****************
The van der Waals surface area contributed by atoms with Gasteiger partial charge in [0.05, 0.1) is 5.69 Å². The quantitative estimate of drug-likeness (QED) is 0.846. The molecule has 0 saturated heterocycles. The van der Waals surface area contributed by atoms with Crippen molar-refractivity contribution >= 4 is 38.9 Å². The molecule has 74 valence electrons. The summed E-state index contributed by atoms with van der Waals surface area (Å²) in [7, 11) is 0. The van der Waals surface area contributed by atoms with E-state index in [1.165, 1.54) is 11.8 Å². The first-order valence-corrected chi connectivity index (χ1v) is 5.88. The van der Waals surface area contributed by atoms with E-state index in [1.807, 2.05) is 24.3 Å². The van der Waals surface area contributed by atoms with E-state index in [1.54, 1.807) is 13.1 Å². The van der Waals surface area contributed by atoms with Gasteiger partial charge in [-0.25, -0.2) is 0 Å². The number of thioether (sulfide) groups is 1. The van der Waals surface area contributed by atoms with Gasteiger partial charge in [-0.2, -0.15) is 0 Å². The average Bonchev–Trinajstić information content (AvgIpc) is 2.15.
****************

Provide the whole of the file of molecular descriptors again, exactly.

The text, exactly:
The van der Waals surface area contributed by atoms with Gasteiger partial charge in [0.05, 0.1) is 5.69 Å². The quantitative estimate of drug-likeness (QED) is 0.846. The molecule has 0 saturated heterocycles. The van der Waals surface area contributed by atoms with Crippen molar-refractivity contribution >= 4 is 38.9 Å². The molecule has 74 valence electrons. The summed E-state index contributed by atoms with van der Waals surface area (Å²) in [7, 11) is 0. The van der Waals surface area contributed by atoms with E-state index in [1.165, 1.54) is 11.8 Å². The first-order valence-corrected chi connectivity index (χ1v) is 5.88. The van der Waals surface area contributed by atoms with E-state index in [1.807, 2.05) is 24.3 Å². The van der Waals surface area contributed by atoms with E-state index in [1.54, 1.807) is 13.1 Å². The van der Waals surface area contributed by atoms with Gasteiger partial charge in [-0.25, -0.2) is 0 Å². The number of thioether (sulfide) groups is 1. The van der Waals surface area contributed by atoms with Gasteiger partial charge in [-0.2, -0.15) is 0 Å². The average Bonchev–Trinajstić information content (AvgIpc) is 2.15.